The Niagara music scene lost one of its bright lights three weeks ago, when monster keyboard player Joe Ingrao passed away suddenly. Despite his tough-guy act, Joe’s commitment, kindness and humour deeply touched the lives of everyone he met, played with or played for, including mine. 

When you talk about Joe, you always wind up ‘doing’ him: Hunched over, voice all smokey and rich with a conspiratorial tone: “What’s goin’ on?” Joey knew what was going on. A glimmer of a joke in his eye, he was always ready to laugh. 

Why is it the best people leave the party first? Joe Ingrao, a great man and a musical epitome, died suddenly on March 19th, exactly one week before his 50th birthday. The gaping hole he left behind will never be filled, no matter how many impersonations we do, no matter how many stories we tell. But we try to keep him around us by recounting his tales and hearing his music.

Those narratives. Never a quiet man (not even while playing the keyboard: like Glenn Gould or Oscar Peterson, Joey’s droning moans are familiar to anyone who played with him), once he started telling his stories you might as well sit down, have a drink, and give up on wanting to do anything other than listen for the next few hours. 

The stories could be about his kids, his wife, his folks, his years on the road with so many bands, or his colleagues at the Casino (where he’d had a regular piano-bar gig). They were invariably funny, absurd, observant and kind. Joe’s film noir exterior hid a big sweetie; his every subject was treated with humour and without judgement. We laughed, we laughed. Okay, we did cry too, but only because we were laughing so hard.

Joe’s keenly observant eye always amazed me. He would remember every item of clothing, hairstyles, accessories. For such an undeniably masculine person, he’d come at you all girly-girl and say, “Lauren, I like you in the black, but the red shirt you had on last week, that was really you. A little blonder now, eh? Nice. Dory, that jacket is beautiful. And you trimmed your bangs? Your eyes look beautiful.’ He was smooth, sure, but he meant it, and we all felt special around him.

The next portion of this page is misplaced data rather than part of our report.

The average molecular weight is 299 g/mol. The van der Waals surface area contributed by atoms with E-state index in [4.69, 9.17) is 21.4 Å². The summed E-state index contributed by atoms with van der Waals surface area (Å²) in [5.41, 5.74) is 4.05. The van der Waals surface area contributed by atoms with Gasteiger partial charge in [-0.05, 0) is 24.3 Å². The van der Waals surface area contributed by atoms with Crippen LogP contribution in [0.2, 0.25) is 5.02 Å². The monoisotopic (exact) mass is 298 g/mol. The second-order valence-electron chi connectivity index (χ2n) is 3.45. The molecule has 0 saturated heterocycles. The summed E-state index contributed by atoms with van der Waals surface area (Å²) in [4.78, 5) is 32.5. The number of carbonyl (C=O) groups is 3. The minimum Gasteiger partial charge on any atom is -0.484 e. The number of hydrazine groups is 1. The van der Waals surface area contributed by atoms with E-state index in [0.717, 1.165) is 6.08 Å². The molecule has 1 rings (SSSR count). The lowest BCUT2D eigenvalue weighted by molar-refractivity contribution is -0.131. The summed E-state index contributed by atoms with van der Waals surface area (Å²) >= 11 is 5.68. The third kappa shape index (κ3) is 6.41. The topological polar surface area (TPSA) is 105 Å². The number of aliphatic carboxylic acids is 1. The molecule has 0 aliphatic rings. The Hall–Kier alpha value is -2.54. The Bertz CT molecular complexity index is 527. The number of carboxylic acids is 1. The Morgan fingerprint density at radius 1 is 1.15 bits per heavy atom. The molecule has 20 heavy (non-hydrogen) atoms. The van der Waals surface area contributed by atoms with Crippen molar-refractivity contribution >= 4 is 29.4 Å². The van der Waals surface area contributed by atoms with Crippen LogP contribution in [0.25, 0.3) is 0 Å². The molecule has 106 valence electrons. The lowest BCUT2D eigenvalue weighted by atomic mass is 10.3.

Like the Pope, Joe just loved people. He never tired of talking, always had time for everyone. Remembered the details, paid attention, cared. Okay, he didn’t unite the Eastern Bloc or bring millions of people together, but he did connect. He linked musicians and regular folk alike. Says close friend and band-mate Garth Vogan, “We’d be at a gig, and Joe would be talking to the people at every table. He had time for everybody, but there was no small talk. It was all about people’s lives, their families. I’d have to say, ‘Hey Joe, maybe we should play...?’”

So long, Joe.

NotL Rants column, The Niagara Advance

In a band, he was the core, the one everyone watched. Penner MacKay, who has been in half a dozen bands with Joe over the years, says, “You could always learn something about music and playing from Joe. You’d try whatever he recommended and you knew if you’d nailed it, because he’d say, ‘Yeah, brother, that’s it.’” He gave music his all. Says Penner, “It didn’t matter what we were playing, or how many people were watching, he’d always get right into it. I loved him and admired him, because he came to play every night, no matter what. There were weeks when he was playing two gigs a day, and he still wouldn’t say no if you needed him.” A musician loyal to musicians, and devoted to music itself.  

We watched him from off-stage too. His character was so rich, it was like being at the movies, but better: being in the movies, because he’d include you, connect you, bring you close. He was bigger than life, so colourful, so himself. Ultimately defined by his sincerity. Says Garth, “You play the way you are as a person. Joe was sincere and engaged. He gave his all to the music, to the band, to the moment. He told stories when he played; he was always talking. And his talk, whether it was through the piano or person to person, made everyone feel like a million bucks.”

In most situations there is a galvanising force, a person unanimously liked and looked up to. That was Joe, dammit, with his smile like a blessing and his voice like a dirt road, and we’ll miss him.

Missing him most of all, of course, will be his wife Micheline, and his young-adult children Joelle and Isaac. True to counter-type, Joe the professional musician was a great family man. Says Garth, “Joe was always,‘Miche thinks this, Miche says that,’ and those were the rules. She was always right too: her instincts were perfect.”

Let’s all honour Joe, and so many of those early departers, by being sincere and passionate, and living each day like it might be our last. And, like Joe, pay attention. Really, really pay attention to each other.

Here’s the rant: Joe experienced chest pains on the night of Wednesday, March 16th. An ambulance ride to a  St. Catharines hospital, some tests, and Joe’s back in his home. No need for observation or immediate further tests, just a ‘Come back next week and we’ll look into it some more.’ Next week, of course, never came. The message to the rest of us? Hassle that health system until it bloody well works properly.